Members of the UK food industry have responded to the PM’s announcement of a 4th July general election.

Prime Minister Rishi Sunak announced on Wednesday 23rd May that the UK would hold its general election on 4th July, after months of speculation over a potential election date.

Director general of the Provision Trade Federation Rod Addy said: “This snap general election means a lot of pending parliamentary business will not now happen, in particular, the law surround GB-wide ‘Not for EU’ labelling and any response to the Fairer Food Consultation.

“It also leaves issues surrounding import controls up in the air. From the Prime Minister’s perspective, he clearly believes a quick resolution will benefit the Conservatives more than drawing things out to his previously anticipated autumn election option.”

The announcement comes just months after Prime Minister Rishi Sunak appeared at the 2024 National Farmers’ Union (NFU) Conference in February, where he pledged to support British farming.

NFU president Tom Bradshaw said: “This general election may well be the most important in a generation for British food and farming. The stakes are very high. If the next Government gets it right then this huge sector can grow, contributing even more to the UK economy, to the health and welfare of Britons and to the environment. But farming and growing is under huge pressure.

“Confidence is the currency that forms the foundation of feeding the country and it is currently at rock bottom; after months of devastating flooding, high production costs and low market returns, and against a backdrop of reformed farm support as we transition to a new domestic agriculture policy. Farmers and growers need the policies in place that will rebuild confidence and deliver a thriving, profitable farming sector delivering for food security as a key part of our national security.

“What farmers, growers and the public need to see is practical policies which invest in a future where Britain’s farmers and growers can continue producing sustainable, affordable food, driving forward economic growth, providing jobs, and delivering on the nation’s environmental ambitions.”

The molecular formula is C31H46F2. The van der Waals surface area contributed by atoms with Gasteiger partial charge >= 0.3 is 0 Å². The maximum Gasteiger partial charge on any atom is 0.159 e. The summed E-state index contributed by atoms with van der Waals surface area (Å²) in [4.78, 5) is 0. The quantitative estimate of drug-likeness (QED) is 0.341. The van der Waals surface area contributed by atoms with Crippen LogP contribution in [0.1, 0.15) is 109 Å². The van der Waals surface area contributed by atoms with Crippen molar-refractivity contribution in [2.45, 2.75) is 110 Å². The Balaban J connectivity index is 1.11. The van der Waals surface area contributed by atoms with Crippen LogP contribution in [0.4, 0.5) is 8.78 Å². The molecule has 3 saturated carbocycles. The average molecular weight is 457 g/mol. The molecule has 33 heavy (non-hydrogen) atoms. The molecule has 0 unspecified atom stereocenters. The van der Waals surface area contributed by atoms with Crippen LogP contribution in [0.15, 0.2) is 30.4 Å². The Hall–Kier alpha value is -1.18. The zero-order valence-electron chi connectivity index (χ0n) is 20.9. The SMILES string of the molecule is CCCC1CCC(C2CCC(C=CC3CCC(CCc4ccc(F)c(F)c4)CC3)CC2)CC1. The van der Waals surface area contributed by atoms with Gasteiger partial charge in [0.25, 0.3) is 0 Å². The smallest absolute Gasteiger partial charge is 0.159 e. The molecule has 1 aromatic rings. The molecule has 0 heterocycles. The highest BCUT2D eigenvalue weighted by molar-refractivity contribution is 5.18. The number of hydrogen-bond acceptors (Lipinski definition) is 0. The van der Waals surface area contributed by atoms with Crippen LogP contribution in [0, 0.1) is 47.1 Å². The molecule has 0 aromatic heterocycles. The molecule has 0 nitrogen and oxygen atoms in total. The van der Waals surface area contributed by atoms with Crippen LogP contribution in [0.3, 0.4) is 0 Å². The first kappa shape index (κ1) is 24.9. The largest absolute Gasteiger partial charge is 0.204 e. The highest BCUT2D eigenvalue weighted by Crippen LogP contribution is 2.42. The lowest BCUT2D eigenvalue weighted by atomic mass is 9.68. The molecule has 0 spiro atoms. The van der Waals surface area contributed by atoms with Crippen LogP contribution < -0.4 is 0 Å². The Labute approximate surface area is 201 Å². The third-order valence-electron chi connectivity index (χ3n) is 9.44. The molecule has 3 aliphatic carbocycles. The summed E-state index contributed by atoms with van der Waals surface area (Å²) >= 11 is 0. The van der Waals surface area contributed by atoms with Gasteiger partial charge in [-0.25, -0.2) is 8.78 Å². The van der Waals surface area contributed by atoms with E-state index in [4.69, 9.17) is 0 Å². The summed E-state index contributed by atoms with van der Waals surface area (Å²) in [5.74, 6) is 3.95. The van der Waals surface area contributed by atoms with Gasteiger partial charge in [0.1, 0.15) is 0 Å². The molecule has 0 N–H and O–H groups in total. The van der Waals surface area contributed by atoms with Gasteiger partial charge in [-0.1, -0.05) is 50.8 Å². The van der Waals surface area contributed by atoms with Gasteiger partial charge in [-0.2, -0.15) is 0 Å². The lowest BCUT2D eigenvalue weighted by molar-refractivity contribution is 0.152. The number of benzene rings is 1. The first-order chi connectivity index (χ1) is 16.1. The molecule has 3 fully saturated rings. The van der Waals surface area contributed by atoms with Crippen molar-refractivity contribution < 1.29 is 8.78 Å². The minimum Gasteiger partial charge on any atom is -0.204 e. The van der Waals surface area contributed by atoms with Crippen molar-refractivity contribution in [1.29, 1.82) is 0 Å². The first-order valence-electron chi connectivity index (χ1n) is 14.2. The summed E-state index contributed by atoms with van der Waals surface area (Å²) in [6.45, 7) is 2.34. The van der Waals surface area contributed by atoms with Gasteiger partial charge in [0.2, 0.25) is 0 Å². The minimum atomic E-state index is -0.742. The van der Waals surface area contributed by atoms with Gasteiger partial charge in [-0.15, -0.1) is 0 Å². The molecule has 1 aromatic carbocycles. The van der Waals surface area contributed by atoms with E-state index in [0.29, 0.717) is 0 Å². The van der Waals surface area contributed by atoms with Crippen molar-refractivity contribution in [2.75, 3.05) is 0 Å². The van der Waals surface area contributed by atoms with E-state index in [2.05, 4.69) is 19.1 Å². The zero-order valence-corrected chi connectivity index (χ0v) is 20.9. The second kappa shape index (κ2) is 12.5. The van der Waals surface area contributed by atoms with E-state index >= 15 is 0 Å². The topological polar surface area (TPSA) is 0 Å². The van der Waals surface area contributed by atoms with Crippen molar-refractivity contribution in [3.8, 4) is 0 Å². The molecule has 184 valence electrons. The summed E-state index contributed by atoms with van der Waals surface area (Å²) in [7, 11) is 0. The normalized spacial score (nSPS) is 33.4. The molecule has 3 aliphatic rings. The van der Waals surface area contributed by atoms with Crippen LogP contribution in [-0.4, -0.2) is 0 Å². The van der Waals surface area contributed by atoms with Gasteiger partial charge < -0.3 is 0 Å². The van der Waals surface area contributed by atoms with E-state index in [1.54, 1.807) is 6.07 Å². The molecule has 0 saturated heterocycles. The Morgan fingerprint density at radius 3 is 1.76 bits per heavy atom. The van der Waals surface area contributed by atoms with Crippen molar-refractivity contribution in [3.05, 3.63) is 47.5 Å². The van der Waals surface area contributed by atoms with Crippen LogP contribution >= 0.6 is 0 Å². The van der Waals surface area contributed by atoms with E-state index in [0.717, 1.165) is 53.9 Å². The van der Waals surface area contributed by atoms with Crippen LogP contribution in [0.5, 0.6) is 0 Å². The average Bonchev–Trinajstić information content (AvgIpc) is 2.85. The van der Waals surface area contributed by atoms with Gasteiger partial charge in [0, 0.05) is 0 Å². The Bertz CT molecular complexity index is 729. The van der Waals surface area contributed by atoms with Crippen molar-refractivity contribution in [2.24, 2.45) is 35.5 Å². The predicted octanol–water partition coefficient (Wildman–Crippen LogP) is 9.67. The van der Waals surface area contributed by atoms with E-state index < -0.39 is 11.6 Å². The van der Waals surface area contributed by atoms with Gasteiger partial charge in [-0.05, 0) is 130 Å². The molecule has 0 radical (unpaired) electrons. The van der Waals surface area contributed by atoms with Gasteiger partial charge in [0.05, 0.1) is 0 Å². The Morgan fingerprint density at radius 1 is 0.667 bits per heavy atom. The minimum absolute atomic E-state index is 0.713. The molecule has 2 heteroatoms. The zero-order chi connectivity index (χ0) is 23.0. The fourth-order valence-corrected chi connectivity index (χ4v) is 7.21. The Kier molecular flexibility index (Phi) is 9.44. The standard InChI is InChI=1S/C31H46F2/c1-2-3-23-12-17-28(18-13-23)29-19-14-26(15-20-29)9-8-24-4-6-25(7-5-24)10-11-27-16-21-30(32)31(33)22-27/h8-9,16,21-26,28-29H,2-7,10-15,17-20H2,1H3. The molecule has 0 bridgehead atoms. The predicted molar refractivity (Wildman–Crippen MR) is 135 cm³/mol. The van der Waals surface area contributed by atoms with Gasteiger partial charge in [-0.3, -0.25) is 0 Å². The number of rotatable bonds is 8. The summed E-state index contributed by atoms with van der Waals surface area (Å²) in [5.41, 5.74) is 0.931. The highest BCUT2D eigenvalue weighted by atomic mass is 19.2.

Policy design “should be collaborative”

Kelly Shields, technical director at the Fresh Produce Consortium (FPC), said: “The FPC have been clear in its asks of the current Government since Brexit was announced and has worked tirelessly to bring workable industry solutions to the attention of those responsible for steering policy.

“The FPC is keen for any change in Government to consider the evidence and testimonies of businesses, both large and small, in relation to the impact of the implemented and planned SPS changes.

“There is a willingness to work collaboratively to ensure that the necessary biosecurity measures are implemented in a way that promotes trade and international relations, whilst putting the economic sustainability of businesses at the heart of any policy.

“FPC would hope that any new PM comes to the role with a genuine desire to understand the challenges faced. Policy design should be collaborative, consistent and implemented with confidence to give industry the security it needs going forward after many years of uncertainty.”

Rupert Ashby, chief executive of the BFFF, said: “Our industry has a key role to play in tackling several of the key challenges that will be on the new Government’s agenda. Easing the cost of living crisis, for example, encouraging healthier lifestyles, and meeting the UK’s environmental targets.

“We’re keen to see the new administration take action to support the industry in achieving these aims, and we’ve laid out the key priorities. They include reforming tax policies to make frozen foods more affordable, sustainable and accessible; investing in innovation; cutting red tape; developing a skilled workforce and improving public perception of frozen food.”

Chief executive of the National Sheep Association (NSA), Phil Stocker, said: “The UK agricultural sector is already on a trajectory towards more sustainable farming, where food production has become recognised as more important, without taking away the need for better natural resource protection, helping to tackle climate change, and providing for nature within a farmed landscape.

“There is nothing I hear from the Labour Party to suggest that if there were to be a political change, that we would see a change of direction and that has to be good suggesting no major deviation whatever the election result. NSA has worked hard to grow relationships with both the major political parties so they understand the opportunities and the barriers faced by sheep farmers and I feel we have done that with some success.”